The second sense that the Farmed and Dangerous trailer carries Chipotle’s ideology about the agriculture industry is exemplified when the trailer disguises and suppresses inequalities and injustices (Goldman & Papson. 96). This is done by not specifying what fast food chains are associated with the industrial farm, Arminoil. It is important to note that the fast food chains these factory men are associated with could also refer to McDonalds, who is an investor in Chipotle. Additionally, the trailer hides the inequality regarding the fact that Chipotle’s food costs more than the food at fast food chains. Therefore, McDonalds could even endorse this trailer because the target audiences for each company are different.
The third case, discussed by Goldman and Papson, is when the ad is a discourse that promotes a normative vision of our world and relationships (96). By creating an ad that fits in the normal vision of TV entertainment, Chipotle incorporates its ideology into the popular culture of watching web-series; the ad is hidden beneath the normal activity of watching a TV trailer or series. The normative vision is achieved by structuring the Farmed and Dangerous trailer in the same way that is done by other popular TV trailers. The dialogue jumps around to snippets of scenes and lines from the characters. The content of the dialogue is about exploding cows and protecting image of the large corporations. While the lines are from different episodes and characters, they communicate the message and plot of the web-series in two minutes in the same format as other TV series trailers. By rapidly changing the scenes to fast paced music, the trailer becomes more upbeat and comical. The cinematic structure could be compared to the structure of trailers for TV series such as HBO’s Suits (example below). The plot of the series is about an important issue, but it is lightened up by the romantic and comedic moods.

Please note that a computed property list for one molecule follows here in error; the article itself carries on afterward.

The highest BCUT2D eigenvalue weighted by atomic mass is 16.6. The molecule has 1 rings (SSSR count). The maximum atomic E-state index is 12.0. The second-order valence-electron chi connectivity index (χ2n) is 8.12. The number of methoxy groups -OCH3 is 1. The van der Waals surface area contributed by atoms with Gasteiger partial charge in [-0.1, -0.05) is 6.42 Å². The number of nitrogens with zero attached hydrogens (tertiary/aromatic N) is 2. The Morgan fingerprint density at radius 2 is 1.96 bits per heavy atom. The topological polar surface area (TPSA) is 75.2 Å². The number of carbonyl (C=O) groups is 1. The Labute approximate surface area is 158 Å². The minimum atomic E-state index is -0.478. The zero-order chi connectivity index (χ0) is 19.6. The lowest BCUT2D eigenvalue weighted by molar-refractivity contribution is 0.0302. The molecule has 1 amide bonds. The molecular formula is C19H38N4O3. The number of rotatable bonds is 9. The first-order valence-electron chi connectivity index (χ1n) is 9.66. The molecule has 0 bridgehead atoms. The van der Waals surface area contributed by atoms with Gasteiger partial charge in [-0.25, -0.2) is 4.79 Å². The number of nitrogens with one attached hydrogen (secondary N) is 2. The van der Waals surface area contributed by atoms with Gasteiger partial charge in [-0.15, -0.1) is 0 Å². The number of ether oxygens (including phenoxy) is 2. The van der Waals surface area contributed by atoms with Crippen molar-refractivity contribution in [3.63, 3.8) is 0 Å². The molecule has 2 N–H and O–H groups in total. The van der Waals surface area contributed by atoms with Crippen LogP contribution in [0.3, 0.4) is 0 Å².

Without the Chipotle logo at the end of the trailer, a viewer may not notice that Farmed and Dangerous is advertising Chipotle. This could be because Chipotle is trying to reach the alienated spectator market. Young adults and children are the alienated spectators because they are jaded by the mass of advertisements in their lives. However, this market is attractive because when reached, the youth tend to be responsible for starting new trends and forming life-long loyalties to products based on their disposable income as dependents. In order to appeal to the youth, Chipotle attaches itself to a cultural and social values through intertextuality in the Farmed and Dangerous trailer. The trailer functions as a cultural intermediary between Chipotle’s suggested process of life and its target audience. The traditional format of a TV series trailer with renowned television celebrities such as Ray Wise and Kathryn Moore make the series more legitimate and signify a higher quality production because celebrities have high potential sign value (Goldman & Papson. 88). Furthermore, the higher the entertainment value, the better chances of Chipotle reaching the younger market.